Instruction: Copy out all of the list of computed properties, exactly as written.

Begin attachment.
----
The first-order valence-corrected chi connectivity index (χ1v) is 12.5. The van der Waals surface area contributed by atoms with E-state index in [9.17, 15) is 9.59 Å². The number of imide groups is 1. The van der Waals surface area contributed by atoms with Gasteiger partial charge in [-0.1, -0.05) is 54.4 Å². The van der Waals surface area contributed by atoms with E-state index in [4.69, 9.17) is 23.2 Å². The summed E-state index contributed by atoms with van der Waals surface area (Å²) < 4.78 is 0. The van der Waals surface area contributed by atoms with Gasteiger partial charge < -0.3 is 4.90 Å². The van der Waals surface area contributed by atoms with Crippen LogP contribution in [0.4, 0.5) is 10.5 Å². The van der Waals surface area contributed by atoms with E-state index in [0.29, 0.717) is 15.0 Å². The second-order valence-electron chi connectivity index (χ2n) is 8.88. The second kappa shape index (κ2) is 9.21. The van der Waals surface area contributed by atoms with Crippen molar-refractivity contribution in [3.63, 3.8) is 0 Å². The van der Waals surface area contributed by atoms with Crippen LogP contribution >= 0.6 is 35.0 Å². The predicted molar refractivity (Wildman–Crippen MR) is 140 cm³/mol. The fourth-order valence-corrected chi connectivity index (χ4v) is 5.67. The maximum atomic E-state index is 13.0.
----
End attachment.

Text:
The first-order valence-corrected chi connectivity index (χ1v) is 12.5. The van der Waals surface area contributed by atoms with E-state index in [9.17, 15) is 9.59 Å². The number of imide groups is 1. The van der Waals surface area contributed by atoms with Gasteiger partial charge in [-0.1, -0.05) is 54.4 Å². The van der Waals surface area contributed by atoms with E-state index in [4.69, 9.17) is 23.2 Å². The summed E-state index contributed by atoms with van der Waals surface area (Å²) < 4.78 is 0. The van der Waals surface area contributed by atoms with Gasteiger partial charge < -0.3 is 4.90 Å². The van der Waals surface area contributed by atoms with Crippen LogP contribution in [0.4, 0.5) is 10.5 Å². The van der Waals surface area contributed by atoms with E-state index in [0.29, 0.717) is 15.0 Å². The second-order valence-electron chi connectivity index (χ2n) is 8.88. The second kappa shape index (κ2) is 9.21. The van der Waals surface area contributed by atoms with Crippen molar-refractivity contribution in [3.63, 3.8) is 0 Å². The van der Waals surface area contributed by atoms with Crippen LogP contribution >= 0.6 is 35.0 Å². The predicted molar refractivity (Wildman–Crippen MR) is 140 cm³/mol. The fourth-order valence-corrected chi connectivity index (χ4v) is 5.67. The maximum atomic E-state index is 13.0.